Lord Richard: Of course I accept that the definition of an heir may be different in England and Scotland. It is a matter of Scottish law. All I am saying is that if it applies to a Scottish title, then Scottish law will apply to the definition of an heir. Whatever the definition of an heir is, that heir in future, according to this proposal, will be either male or female depending upon which is the eldest. That is the Scottish position. So be it. The English position may be different. I do not see the difficulty that the noble Earl, Lord Caithness, sees in this. The proposal talks about an “heir”. What is an heir? It is one thing in England and one thing in Scotland. You cannot marry the two together in a Bill; of course not. The noble Earl’s amendment is frankly irrelevant and unnecessary, because Scottish law will apply to Scottish peerages and English law will apply to English peerages. I do not see the difficulty.

2.30 pm

Lord Trefgarne: My Lords, the trouble with the line being taken by the noble Lord, Lord Richard, is that he has not taken into account the dreaded European Convention on Human Rights. If we leave the sort of uncertainties which my noble friend Lord Caithness is trying to resolve, someone or other will be off to Strasbourg to try to get it challenged and changed. That is not what we want.

The Earl of Caithness: My Lords, that is exactly the point. I declared at the beginning that I am no expert on this. The advice that I have been given is from an eminent writer to Her Majesty’s Signet in Scotland, and he advised me that it needs to be put into a Bill of this nature.

Amendment 34 of the noble Lord, Lord Jopling, is identical to the amendment in my name and that of the noble Lady, Lady Saltoun, who sadly cannot be here because of the weather conditions in Aberdeenshire; it has exactly the same effect. Both these amendments are consequential on the amendment we are discussing. It would only serve to confuse the Bill if both amendments were automatically passed. Therefore, when the time comes, I hope that we will accept Amendment 34 of the noble Lord, Lord Jopling, and I will try to remember not to move my Amendment 71.

Lord Lucas: My Lords, I have enormous sympathy with the noble Earl, Lord Clancarty, and the simplicity of what he proposes. However, we then need some way back for existing arrangements, such as that suggested by my noble friend Lord Jopling. The difficulty with my noble friend’s amendment is that it does not allow for anything to be done by families who want to change now and who are prepared not to wait until everybody is dead.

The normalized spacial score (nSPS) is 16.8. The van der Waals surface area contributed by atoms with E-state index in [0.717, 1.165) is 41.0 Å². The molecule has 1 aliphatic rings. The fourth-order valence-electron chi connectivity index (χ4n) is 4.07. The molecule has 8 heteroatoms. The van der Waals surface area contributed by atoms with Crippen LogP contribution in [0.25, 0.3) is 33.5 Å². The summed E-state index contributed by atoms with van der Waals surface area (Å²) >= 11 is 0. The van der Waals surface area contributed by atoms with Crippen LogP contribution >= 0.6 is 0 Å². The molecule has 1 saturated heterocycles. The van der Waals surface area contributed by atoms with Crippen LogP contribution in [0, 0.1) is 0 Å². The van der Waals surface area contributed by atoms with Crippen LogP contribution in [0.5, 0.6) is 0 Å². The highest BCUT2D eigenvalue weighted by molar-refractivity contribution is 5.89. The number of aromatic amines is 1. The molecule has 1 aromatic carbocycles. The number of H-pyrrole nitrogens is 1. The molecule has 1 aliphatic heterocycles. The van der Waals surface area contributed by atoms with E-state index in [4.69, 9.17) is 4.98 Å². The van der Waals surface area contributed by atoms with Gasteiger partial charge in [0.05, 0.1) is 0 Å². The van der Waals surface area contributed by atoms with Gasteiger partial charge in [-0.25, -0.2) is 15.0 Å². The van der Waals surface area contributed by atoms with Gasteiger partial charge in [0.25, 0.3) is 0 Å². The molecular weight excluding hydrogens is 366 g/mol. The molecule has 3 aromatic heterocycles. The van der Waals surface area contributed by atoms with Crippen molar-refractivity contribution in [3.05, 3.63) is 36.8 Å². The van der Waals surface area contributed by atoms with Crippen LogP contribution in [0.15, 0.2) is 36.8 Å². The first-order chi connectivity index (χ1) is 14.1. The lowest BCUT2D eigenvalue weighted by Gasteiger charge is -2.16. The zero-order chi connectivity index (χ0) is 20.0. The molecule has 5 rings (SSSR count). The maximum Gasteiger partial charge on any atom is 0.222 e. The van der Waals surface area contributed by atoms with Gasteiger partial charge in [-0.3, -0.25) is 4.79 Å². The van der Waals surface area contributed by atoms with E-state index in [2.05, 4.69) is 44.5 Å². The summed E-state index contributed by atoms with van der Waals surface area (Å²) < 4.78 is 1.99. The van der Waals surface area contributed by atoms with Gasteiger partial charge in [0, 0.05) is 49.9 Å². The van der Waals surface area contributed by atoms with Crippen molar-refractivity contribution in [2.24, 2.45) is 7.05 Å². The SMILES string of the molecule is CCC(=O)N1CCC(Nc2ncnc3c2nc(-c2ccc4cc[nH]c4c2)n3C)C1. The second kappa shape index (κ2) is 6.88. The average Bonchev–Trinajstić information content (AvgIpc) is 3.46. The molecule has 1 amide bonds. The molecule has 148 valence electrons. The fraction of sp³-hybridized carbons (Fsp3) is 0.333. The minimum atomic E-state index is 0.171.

I would therefore move my Amendment 46, and consequential Amendments 69 and 70. They adopt the position which would arise from the amendment of the noble Earl, Lord Clancarty, plus that of my

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noble friend Lord Jopling: the succession to eldest child, irrespective of gender, would start when everyone now living was dead, but families would be allowed to gather together and say, “Actually, we would like this to happen now”, so that we get some sense of change.

My noble friend Lord Trefgarne is quite right that there are a lot of complications in the peerage; sadly, that is not the case with mine—there are no great estates to cause that. However, complications exist, and if we try to trample on those sorts of arrangements we shall only get trouble. We must therefore allow for some mechanism for those to expire over time, although, certainly in respect of my own peerage, I would like to see the change coming as soon as possible.

Lord Wallace of Saltaire: My Lords, I reiterate the Government’s support for equality in its broadest sense, and therefore equality in titles of one sort or another is something which we support in principle. The noble Lord, Lord Jopling, invited the Government to produce at speed a Bill on this issue. Since I have spent the past six weeks consulting on a Bill which the Government produced last summer, and which a number of outside organisations have said should have been subjected very carefully to pre-legislative scrutiny, et cetera, I would not recommend that the Government be in a hurry to produce a Bill on this complex area.

We have heard over the debates on the first few amendments just how complex this whole area is. If we wish to proceed, the way to do so, I would have thought, would be consultation followed by a committee or commission of some sort to make sure that we fully understand what one might be doing.

I have already referred to the previous Government’s attempt to abolish the Lord Chancellorship in one day, and the subsequent discovery that the antiquity of the Lord Chancellorship meant that it had accumulated a great many of the carbuncles to which the noble Baroness, Lady Deech, referred. Therefore, if we are to proceed further on this, we should take our time, look very carefully at the implications—the difference between the English, Scottish, Irish and other dimensions of this—and then perhaps consider further.